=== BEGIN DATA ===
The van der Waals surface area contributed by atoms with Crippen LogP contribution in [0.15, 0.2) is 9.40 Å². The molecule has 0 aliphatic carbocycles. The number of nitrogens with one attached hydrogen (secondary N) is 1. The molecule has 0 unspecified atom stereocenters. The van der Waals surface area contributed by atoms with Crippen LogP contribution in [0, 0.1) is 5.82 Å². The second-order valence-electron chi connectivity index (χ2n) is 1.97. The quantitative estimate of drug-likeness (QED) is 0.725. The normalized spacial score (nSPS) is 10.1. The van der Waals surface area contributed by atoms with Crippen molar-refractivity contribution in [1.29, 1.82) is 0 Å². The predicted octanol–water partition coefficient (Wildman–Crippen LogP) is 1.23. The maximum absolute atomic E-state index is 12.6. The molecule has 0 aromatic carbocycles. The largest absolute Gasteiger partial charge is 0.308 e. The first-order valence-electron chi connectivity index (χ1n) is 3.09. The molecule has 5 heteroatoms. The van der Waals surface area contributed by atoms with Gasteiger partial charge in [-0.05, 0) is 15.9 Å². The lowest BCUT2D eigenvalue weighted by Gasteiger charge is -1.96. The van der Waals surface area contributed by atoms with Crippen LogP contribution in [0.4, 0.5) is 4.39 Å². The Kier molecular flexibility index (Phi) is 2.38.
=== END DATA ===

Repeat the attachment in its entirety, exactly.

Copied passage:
The van der Waals surface area contributed by atoms with Crippen LogP contribution in [0.15, 0.2) is 9.40 Å². The molecule has 0 aliphatic carbocycles. The number of nitrogens with one attached hydrogen (secondary N) is 1. The molecule has 0 unspecified atom stereocenters. The van der Waals surface area contributed by atoms with Crippen LogP contribution in [0, 0.1) is 5.82 Å². The second-order valence-electron chi connectivity index (χ2n) is 1.97. The quantitative estimate of drug-likeness (QED) is 0.725. The normalized spacial score (nSPS) is 10.1. The van der Waals surface area contributed by atoms with Crippen molar-refractivity contribution in [1.29, 1.82) is 0 Å². The predicted octanol–water partition coefficient (Wildman–Crippen LogP) is 1.23. The maximum absolute atomic E-state index is 12.6. The molecule has 0 aromatic carbocycles. The largest absolute Gasteiger partial charge is 0.308 e. The first-order valence-electron chi connectivity index (χ1n) is 3.09. The molecule has 5 heteroatoms. The van der Waals surface area contributed by atoms with Gasteiger partial charge in [-0.05, 0) is 15.9 Å². The lowest BCUT2D eigenvalue weighted by Gasteiger charge is -1.96. The van der Waals surface area contributed by atoms with Crippen LogP contribution in [0.4, 0.5) is 4.39 Å². The Kier molecular flexibility index (Phi) is 2.38.